MOSES BEN MAIMON. (MAIMONIDES / RaMBa’M). Moreh Nevuchim [“Guide for the Perplexed.”]. Translated from Arabic into Hebrew by Samuel ben Judah ibn Tibon. With commentaries of Shem Tov and Ephodi.

AUCTION 65 | Thursday, June 25th, 2015 at 1:00
Fine Judaica: Printed Books, Manuscripts, Ceremonial Objects and Graphic Art

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Lot 33

MOSES BEN MAIMON. (MAIMONIDES / RaMBa’M). Moreh Nevuchim [“Guide for the Perplexed.”]. Translated from Arabic into Hebrew by Samuel ben Judah ibn Tibon. With commentaries of Shem Tov and Ephodi.

Second edition. On title, printer’s mark of three crowns (Yaari 18). First word of ibn Tibbon’s Introduction (f.1r.) within elegant woodcut surround. Endpaper contains a copy of a circular Matzeiva from Bologna. <<With extensive scholarly marginalia copied from the Moreh Nevuchim of R. Moses Isserles (The ReM’A). Plus additional notes in the name of R. Mordechai Jaffe (The Levush) and the writer’s own comments.>> Hundreds of marginal notes written in a clear contemporary Aschkenazic hand. ff. (12), 185, (1). Previous owner’s stamp “David Ginzburg, Slonim,” some staining in places. Contemporary vellum. Folio.

Venice: Alvise Bragadin-Meir Parenzo 1551

Est: $10,000 - $15,000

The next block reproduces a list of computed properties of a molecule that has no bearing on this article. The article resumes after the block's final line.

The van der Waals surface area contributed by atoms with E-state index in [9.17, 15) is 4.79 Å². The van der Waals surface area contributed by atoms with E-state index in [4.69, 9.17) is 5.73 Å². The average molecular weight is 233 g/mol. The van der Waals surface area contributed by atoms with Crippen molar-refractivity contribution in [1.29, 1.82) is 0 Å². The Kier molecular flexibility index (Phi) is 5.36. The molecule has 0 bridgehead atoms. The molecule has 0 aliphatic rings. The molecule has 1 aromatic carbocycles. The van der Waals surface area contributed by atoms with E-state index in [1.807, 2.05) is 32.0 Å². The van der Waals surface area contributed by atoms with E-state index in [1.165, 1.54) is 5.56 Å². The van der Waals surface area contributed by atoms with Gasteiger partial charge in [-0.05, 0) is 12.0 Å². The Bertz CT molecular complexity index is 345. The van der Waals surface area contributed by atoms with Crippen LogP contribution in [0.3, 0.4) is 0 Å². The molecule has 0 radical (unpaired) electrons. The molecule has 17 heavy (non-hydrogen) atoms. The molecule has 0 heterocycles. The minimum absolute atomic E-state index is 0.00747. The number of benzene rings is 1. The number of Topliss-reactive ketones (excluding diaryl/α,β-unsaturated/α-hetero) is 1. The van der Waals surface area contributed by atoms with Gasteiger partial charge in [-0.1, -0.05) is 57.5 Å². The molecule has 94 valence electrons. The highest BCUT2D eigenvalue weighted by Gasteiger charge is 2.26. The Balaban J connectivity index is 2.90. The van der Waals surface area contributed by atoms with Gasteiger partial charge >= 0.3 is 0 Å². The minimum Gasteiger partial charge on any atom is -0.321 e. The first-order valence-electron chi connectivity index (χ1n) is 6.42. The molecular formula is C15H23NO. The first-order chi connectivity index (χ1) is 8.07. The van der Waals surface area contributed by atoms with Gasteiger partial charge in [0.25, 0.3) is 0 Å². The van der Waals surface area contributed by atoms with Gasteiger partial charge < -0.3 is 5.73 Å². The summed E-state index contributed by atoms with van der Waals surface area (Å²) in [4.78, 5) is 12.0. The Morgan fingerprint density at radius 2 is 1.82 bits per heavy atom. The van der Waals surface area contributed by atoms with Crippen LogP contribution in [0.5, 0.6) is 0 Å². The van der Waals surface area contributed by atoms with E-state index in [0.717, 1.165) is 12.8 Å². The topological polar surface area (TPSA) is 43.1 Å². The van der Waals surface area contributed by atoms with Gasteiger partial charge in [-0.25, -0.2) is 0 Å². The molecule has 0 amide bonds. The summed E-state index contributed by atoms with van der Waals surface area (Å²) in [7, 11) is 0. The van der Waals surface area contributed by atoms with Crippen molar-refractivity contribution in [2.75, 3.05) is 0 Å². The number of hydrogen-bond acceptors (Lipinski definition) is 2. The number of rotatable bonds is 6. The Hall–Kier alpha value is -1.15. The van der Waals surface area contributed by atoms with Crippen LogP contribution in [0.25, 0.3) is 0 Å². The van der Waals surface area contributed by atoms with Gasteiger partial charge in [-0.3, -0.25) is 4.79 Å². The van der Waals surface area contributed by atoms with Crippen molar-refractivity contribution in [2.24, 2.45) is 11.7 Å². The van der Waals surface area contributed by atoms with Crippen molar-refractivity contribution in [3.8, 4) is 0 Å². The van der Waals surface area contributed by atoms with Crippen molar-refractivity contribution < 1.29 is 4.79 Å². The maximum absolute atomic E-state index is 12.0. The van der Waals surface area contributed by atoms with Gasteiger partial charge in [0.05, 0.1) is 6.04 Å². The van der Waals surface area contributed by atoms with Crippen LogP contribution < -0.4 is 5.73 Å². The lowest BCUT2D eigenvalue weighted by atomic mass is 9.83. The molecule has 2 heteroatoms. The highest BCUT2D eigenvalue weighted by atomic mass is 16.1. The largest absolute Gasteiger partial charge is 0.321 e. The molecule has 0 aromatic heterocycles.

<<This second edition of the Moreh Nevuchim contains extensive manuscript notes that were copied from the personal copy of the Moreh Nevuchim that belonged to the ReM’A.>> A native of Cracow, the ReM’A, Moses Isserles (c. 1525-72), demonstrated in his work Torath Ha’Olah, his mastery of rationalist, particularly Maimonidean philosophy. This is evident from these marginal notes to the Moreh Nevuchim. This rationalist bent aroused the ire of his contemporaries such as R. Solomon Luria (Maharsha’l) and R. Judah Löw (Mahara’l). R. Moses Isserles is most celebrated for his lasting contributions to Jewish law: “Darchei Moshe” on Joseph Karo’s Beith Yoseph, as well as his glosses to Joseph Karo’s Shulchan Aruch. The copyist of the marginal notes in this volume signs the ReM’A’s name at least six times in various ways. For example, see f. 47b: “Kein nirah li Moshe Isserles MeCracow, and similarly on f. 48a, 10a (“I copied … from R. Moshe Isserles of Cracow.”). Four other notes starting with the words “Amar Moshe” (see f. 99b and 100a) also likely from the ReM”A. On these notes, see Y. M. Peles, Kethav Yad Chadash - HaGahoth HaRem’a VehaLevush al Moreh Nevuchim, in: Yeshurun Vol. 9, pp. 756-67. Peles surmises that many of the anonymous notes here are also from the ReM’A. He thus posits that present in this volume are approximately “one hundred comments from the ReM’A and possibly more.” Peles believes that the notes in the name of R. Mordechai Jaffe (RaM’Y) are from an original draft before the published edition of Levush Pinath Yikrath (Lublin, 1595). Many notes are anonymous, stating “Amar HaKothev” (the writer states), while others are signed “Biur” (explanation). Other notes are signed with the initials “Aleph Ayin,” possibly R. Aaron Azriel (Zeligman) Rosh Beth Din in Frankfurt. Peles writes these marginal notes were written between 1572-1600, that is, after the death of the ReM’A. The writer obviously had access to other manuscripts as well. For example, on f. 14a he quotes from Samuel ibn Tibbon’s unpublished commentary on Koheleth and on f. 51b he cites a correction found in the “Moreh of Mahri’k” (which is either the initials of R. Yoseph Katz, the brother-in-law of the ReM’A, or R. Yitzchak Katz, the son-in-law of the Mahara’l). The writer is sure of his own scholarship and many times criticizes his predecessors. He cites his own opinion ending with the words “Vezehu Hanachon” [and this is correct], see f. 29b. Some of the ReM’A’s notes to the Moreh Nevuchim were published by Joseph Kohen Tzedek in his short-lived periodical Otzar Chochmah, Lemberg 1861 and 1865. These were from a different, torn copy, and apparently written in the Rema’s hand.